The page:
Abba Gumel with graduate students: l-r, Oluwaseun Sharomi, Ashrafi Niger, Professor Abba Gumel, Chandra Podder and Dessalegan Melesse
updated 4 March 2010
Double congratulations to Abba Gumel, who has been elected to the African Academy of Sciences and the Nigerian Academy of Sciences.
The African Academy of Sciences (AAS) is an Africa-wide scientific organisation, with a view to honouring internationally renowned African scientists and to encourage the development of the research and technology based throughout Africa.
The Nigerian Academy of Sciences is the body of foremost Nigerian scientists with membership now including experts in various fields of science, engineering and medicine. It is a non-governmental organization with local and international collaborations including the Inter Academy Panel (IAP), an umbrella for over ninety science academies worldwide.
The Academy aims to provide unbiased expert advice to Government, private organizations and the public based on sound scientific evidence. The vision of the Academy is an improved quality of life for the Nigerian society through the promotion and application of sound science and technology.
In August, 2009, Gumel was also the winner of Dr. Lindsay E. Nicolle Award.
DR. GUMEL'S RESEARCH
posted 19 October 2009
by Katie Chalmers-Brooks (First published in the October 8, 2009 issue of The Bulletin.)
Every minute, four more young people become infected with HIV. Each day, over 5,000 people die of AIDS. How do you tackle numbers this daunting? With math, according to Abba Gumel.
The professor puts pen to paper to develop and test methematical models that track the spread of diseases like AIDS or H1N1 and determines the most effective plan of attack. He figures out their pattern and tries to predict how many people will get sick, how many will end up in hospital and how many will die. He can also show public health officials how to best control an outbreak by using methods like quarantine, vaccination and awareness campaigns.
Gumel's world revolves around scores of numbers but he says it's the individuals behind the figures that drive him. He recalls touring a health centre in Botswana and looking into the eyes of a young man in his 20s only minutes away from dying of AIDS. The patient could no longer talk, but his eyes spoke volumes.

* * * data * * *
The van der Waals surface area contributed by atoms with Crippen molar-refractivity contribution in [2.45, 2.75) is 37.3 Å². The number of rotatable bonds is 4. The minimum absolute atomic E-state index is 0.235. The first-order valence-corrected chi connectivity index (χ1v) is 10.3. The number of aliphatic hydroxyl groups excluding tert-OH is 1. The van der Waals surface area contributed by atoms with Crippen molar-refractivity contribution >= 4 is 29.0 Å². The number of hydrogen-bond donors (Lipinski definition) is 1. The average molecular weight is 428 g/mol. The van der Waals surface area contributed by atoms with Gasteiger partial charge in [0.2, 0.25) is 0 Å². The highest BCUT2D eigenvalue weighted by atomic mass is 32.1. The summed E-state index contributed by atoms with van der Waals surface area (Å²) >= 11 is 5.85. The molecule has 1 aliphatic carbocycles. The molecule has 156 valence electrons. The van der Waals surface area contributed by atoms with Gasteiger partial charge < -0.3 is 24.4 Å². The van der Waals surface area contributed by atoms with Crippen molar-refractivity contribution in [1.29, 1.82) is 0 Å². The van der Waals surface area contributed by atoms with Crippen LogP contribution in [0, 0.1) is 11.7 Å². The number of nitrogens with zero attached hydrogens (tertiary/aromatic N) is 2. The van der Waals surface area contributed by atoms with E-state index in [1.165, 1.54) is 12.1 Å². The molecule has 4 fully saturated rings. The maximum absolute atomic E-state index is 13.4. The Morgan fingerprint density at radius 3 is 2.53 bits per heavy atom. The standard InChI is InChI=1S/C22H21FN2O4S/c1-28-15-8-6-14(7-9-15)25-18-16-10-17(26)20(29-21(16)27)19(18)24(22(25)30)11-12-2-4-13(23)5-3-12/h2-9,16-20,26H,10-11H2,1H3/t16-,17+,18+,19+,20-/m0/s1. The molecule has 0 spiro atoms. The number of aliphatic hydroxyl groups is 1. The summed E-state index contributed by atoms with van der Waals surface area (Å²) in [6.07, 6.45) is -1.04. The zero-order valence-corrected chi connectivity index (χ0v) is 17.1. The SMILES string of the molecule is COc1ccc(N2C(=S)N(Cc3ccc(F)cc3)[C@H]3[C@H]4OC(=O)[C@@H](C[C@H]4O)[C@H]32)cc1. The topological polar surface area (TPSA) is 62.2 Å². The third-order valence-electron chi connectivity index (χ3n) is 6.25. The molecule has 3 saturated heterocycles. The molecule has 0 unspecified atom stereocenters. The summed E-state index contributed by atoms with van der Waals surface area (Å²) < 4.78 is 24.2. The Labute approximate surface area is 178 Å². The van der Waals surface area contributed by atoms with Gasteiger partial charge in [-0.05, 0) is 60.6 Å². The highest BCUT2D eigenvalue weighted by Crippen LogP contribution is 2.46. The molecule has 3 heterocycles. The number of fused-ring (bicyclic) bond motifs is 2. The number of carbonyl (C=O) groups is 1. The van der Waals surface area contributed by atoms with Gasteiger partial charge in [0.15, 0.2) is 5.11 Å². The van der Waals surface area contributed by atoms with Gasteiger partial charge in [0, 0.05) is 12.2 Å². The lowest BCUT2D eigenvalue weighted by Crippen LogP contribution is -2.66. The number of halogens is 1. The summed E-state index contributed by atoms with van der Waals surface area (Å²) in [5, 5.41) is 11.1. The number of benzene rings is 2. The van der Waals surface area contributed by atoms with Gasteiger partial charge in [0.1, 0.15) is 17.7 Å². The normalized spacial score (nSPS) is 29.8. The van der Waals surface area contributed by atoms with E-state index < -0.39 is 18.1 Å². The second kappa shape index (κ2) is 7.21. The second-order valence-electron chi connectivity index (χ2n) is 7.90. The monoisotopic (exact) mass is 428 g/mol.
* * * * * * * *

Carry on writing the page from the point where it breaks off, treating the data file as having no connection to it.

"That was compelling. That was absolutely compelling. I looked at him and he was basically just bones, like nothing. I think by the time we left, he had probably died," says Gumel. "It's not just something abstract that mathematical modelers are doing. It is a well-rounded science that affects the lives of millions of people around the globe."
His latest project has the potential to make a huge impact. Gumel and his postdoctoral fellow Salisu M. Garba recently constructed a mathematical model (which is a system of equations) that if put into action, they way, would lead to the elimination of HIV in Nigeria in roughly 20 years. About three million people in the West African country (population 150 million) are HIV positive.
A mathematical model is a representation of reality and, in the context of disease spread, is designed with input from sources like public health officials, clinicians, statisticians and pharmaceutical scientists. Gumel then plugs in different parameters and runs scenarios to determine which control strategy - vaccination, for example - would prevent the greatest number of new infections and deaths.
He says mathematics offers a cost effective scientific approach for studying disease transmission since it doesn't require expensive lab equipment and lengthy lab experiments. Mathematical modeling also helps resource-poor nations minimize the burden of diseases while using limited available resources.
Gumel's recent findings have caught the attention of some Nigeria public health officials who want to know more about his low-cost recipe of counseling, condom distribution and drug intervention. Helping to eliminate HIV in the most populous country in Africa may be a lofty goal, but it's also a personal mission for the researcher.
He holds Nigeria close to his heart; it's where he was born and raised, and where he first fell in love with math. At only three-years-old, he would tag along to class atop the shoulders of his uncle, who was a primary school teacher in Kano. One of nine siblings, Gumel recalls hunkering down at the back of the classroom and being enamored by the sight of numbers his uncle scribbled on the chalkboard for the older school children.
"Mathematics is the science of precision. It is everywhere. It's the foundation of the natural and engineering sciences," says Gumel, who is the director of the Institute of Industrial Mathematical Sciences at the University of Manitoba. "Mathematics is about studying the often complex relationships between objects and observing patterns. It's not just about adding and subtracting numbers."
Gumel has put his expertise to use to help combat diseases like tuberculosis and West Nile virus. He and his colleagues successfully predicted the 2003 SARS outbreaks in Toronto could effectively be contained using quarantine and isolation.
A few years later, he and his collaborators evaluated Canada's 2006 preparedness plan for pandemic influenza and discovered it underestimated the projected burden and may have been inadequate to effectively control its spread. His accompanying paper recently received the prestigious Dr. Lindsay E. Nicolle Award from The Canadian Journal of Infectious Diseases and Medical Microbiology.
Now Gumel is part of a team that is working towards achieving the United Nation's goal of effectively controlling malaria globally by 2015. Every year, malaria kills more than 1 million people.
"Lots of people are dying, especially children. A child dies of malaria every 30 seconds. It's very deadly. It's terrible. It's a big problem," says Gumel, who believes mathematical modeling can be part of the solution.